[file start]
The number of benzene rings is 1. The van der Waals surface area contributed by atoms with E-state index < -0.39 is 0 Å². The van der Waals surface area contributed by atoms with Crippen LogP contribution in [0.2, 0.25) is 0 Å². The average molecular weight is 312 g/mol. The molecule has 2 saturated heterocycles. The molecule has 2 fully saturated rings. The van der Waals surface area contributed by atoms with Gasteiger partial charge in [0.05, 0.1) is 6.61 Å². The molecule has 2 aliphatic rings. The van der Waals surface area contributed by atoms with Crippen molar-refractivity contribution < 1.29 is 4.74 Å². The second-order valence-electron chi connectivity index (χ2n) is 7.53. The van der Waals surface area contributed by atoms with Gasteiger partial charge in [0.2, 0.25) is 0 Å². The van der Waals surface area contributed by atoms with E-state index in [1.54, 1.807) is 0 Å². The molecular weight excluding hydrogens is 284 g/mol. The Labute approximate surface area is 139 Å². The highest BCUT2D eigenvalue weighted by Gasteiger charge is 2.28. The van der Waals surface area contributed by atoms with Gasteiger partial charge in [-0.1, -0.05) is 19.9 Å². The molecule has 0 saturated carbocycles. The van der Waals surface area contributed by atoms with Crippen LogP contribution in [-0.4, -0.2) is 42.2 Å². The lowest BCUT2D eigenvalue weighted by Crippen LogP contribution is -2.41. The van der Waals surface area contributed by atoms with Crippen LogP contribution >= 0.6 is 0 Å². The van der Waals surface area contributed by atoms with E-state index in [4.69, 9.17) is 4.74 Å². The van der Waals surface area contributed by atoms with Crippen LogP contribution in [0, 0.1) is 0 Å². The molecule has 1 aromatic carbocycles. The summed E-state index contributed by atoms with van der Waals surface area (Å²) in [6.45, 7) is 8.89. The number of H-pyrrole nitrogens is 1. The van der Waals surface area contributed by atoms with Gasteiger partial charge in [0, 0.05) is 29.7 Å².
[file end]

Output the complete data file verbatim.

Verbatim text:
The number of benzene rings is 1. The van der Waals surface area contributed by atoms with E-state index < -0.39 is 0 Å². The van der Waals surface area contributed by atoms with Crippen LogP contribution in [0.2, 0.25) is 0 Å². The average molecular weight is 312 g/mol. The molecule has 2 saturated heterocycles. The molecule has 2 fully saturated rings. The van der Waals surface area contributed by atoms with Gasteiger partial charge in [0.05, 0.1) is 6.61 Å². The molecule has 2 aliphatic rings. The van der Waals surface area contributed by atoms with Crippen molar-refractivity contribution < 1.29 is 4.74 Å². The second-order valence-electron chi connectivity index (χ2n) is 7.53. The van der Waals surface area contributed by atoms with Gasteiger partial charge in [0.2, 0.25) is 0 Å². The van der Waals surface area contributed by atoms with E-state index in [1.54, 1.807) is 0 Å². The molecular weight excluding hydrogens is 284 g/mol. The Labute approximate surface area is 139 Å². The highest BCUT2D eigenvalue weighted by Gasteiger charge is 2.28. The van der Waals surface area contributed by atoms with Gasteiger partial charge in [-0.1, -0.05) is 19.9 Å². The molecule has 0 saturated carbocycles. The van der Waals surface area contributed by atoms with Crippen LogP contribution in [-0.4, -0.2) is 42.2 Å². The lowest BCUT2D eigenvalue weighted by Crippen LogP contribution is -2.41. The van der Waals surface area contributed by atoms with Crippen LogP contribution >= 0.6 is 0 Å². The van der Waals surface area contributed by atoms with E-state index in [4.69, 9.17) is 4.74 Å². The van der Waals surface area contributed by atoms with Crippen LogP contribution in [0, 0.1) is 0 Å². The molecule has 1 aromatic carbocycles. The summed E-state index contributed by atoms with van der Waals surface area (Å²) in [6.45, 7) is 8.89. The number of H-pyrrole nitrogens is 1. The van der Waals surface area contributed by atoms with Gasteiger partial charge in [0, 0.05) is 29.7 Å².